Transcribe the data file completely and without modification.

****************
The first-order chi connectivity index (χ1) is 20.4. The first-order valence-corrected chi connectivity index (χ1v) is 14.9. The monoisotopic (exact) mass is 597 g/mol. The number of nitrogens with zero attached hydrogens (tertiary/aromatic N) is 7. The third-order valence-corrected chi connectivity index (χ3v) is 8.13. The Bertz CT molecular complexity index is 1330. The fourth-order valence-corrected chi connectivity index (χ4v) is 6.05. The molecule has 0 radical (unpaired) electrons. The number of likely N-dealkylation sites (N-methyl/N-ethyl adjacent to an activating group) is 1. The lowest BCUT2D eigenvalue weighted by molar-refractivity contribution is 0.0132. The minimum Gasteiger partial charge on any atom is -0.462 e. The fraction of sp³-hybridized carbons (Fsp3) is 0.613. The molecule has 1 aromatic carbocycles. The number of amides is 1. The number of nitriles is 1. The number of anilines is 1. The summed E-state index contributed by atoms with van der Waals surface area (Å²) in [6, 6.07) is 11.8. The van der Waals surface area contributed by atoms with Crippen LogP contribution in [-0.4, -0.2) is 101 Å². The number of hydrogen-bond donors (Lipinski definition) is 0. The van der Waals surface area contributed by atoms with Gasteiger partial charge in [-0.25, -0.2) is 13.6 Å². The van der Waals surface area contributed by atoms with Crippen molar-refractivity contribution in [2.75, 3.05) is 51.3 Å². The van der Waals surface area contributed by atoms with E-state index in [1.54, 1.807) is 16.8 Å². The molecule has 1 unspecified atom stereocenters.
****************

The first-order chi connectivity index (χ1) is 20.4. The first-order valence-corrected chi connectivity index (χ1v) is 14.9. The monoisotopic (exact) mass is 597 g/mol. The number of nitrogens with zero attached hydrogens (tertiary/aromatic N) is 7. The third-order valence-corrected chi connectivity index (χ3v) is 8.13. The Bertz CT molecular complexity index is 1330. The fourth-order valence-corrected chi connectivity index (χ4v) is 6.05. The molecule has 0 radical (unpaired) electrons. The number of likely N-dealkylation sites (N-methyl/N-ethyl adjacent to an activating group) is 1. The lowest BCUT2D eigenvalue weighted by molar-refractivity contribution is 0.0132. The minimum Gasteiger partial charge on any atom is -0.462 e. The fraction of sp³-hybridized carbons (Fsp3) is 0.613. The molecule has 1 aromatic carbocycles. The number of amides is 1. The number of nitriles is 1. The number of anilines is 1. The summed E-state index contributed by atoms with van der Waals surface area (Å²) in [6, 6.07) is 11.8. The van der Waals surface area contributed by atoms with Crippen LogP contribution in [-0.4, -0.2) is 101 Å². The number of hydrogen-bond donors (Lipinski definition) is 0. The van der Waals surface area contributed by atoms with Gasteiger partial charge in [-0.25, -0.2) is 13.6 Å². The van der Waals surface area contributed by atoms with Crippen molar-refractivity contribution in [2.75, 3.05) is 51.3 Å². The van der Waals surface area contributed by atoms with E-state index in [1.54, 1.807) is 16.8 Å². The molecule has 1 unspecified atom stereocenters.